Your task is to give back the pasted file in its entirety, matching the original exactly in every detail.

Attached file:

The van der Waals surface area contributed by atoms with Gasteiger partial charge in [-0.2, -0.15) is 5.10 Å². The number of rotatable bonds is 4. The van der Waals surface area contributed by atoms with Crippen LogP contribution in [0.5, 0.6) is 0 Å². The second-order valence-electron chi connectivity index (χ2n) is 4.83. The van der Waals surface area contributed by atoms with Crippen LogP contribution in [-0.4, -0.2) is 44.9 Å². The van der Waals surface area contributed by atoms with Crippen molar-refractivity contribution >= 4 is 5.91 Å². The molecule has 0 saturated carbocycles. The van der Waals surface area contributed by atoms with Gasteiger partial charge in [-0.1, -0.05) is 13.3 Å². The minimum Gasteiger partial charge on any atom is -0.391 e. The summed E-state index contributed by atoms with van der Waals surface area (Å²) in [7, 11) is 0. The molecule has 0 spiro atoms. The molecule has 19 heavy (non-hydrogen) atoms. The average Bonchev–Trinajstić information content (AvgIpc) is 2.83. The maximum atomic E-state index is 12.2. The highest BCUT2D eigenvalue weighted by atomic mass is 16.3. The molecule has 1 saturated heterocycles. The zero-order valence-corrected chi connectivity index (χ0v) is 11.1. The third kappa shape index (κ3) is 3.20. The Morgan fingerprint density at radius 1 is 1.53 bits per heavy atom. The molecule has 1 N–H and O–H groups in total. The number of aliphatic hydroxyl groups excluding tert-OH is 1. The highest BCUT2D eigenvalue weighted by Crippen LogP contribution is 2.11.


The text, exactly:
The van der Waals surface area contributed by atoms with Gasteiger partial charge in [-0.2, -0.15) is 5.10 Å². The number of rotatable bonds is 4. The van der Waals surface area contributed by atoms with Crippen LogP contribution in [0.5, 0.6) is 0 Å². The second-order valence-electron chi connectivity index (χ2n) is 4.83. The van der Waals surface area contributed by atoms with Crippen LogP contribution in [-0.4, -0.2) is 44.9 Å². The van der Waals surface area contributed by atoms with Crippen molar-refractivity contribution >= 4 is 5.91 Å². The molecule has 0 saturated carbocycles. The van der Waals surface area contributed by atoms with Gasteiger partial charge in [-0.1, -0.05) is 13.3 Å². The minimum Gasteiger partial charge on any atom is -0.391 e. The summed E-state index contributed by atoms with van der Waals surface area (Å²) in [7, 11) is 0. The molecule has 0 spiro atoms. The molecule has 19 heavy (non-hydrogen) atoms. The average Bonchev–Trinajstić information content (AvgIpc) is 2.83. The maximum atomic E-state index is 12.2. The highest BCUT2D eigenvalue weighted by atomic mass is 16.3. The molecule has 1 saturated heterocycles. The zero-order valence-corrected chi connectivity index (χ0v) is 11.1. The third kappa shape index (κ3) is 3.20. The Morgan fingerprint density at radius 1 is 1.53 bits per heavy atom. The molecule has 1 N–H and O–H groups in total. The number of aliphatic hydroxyl groups excluding tert-OH is 1. The highest BCUT2D eigenvalue weighted by Crippen LogP contribution is 2.11.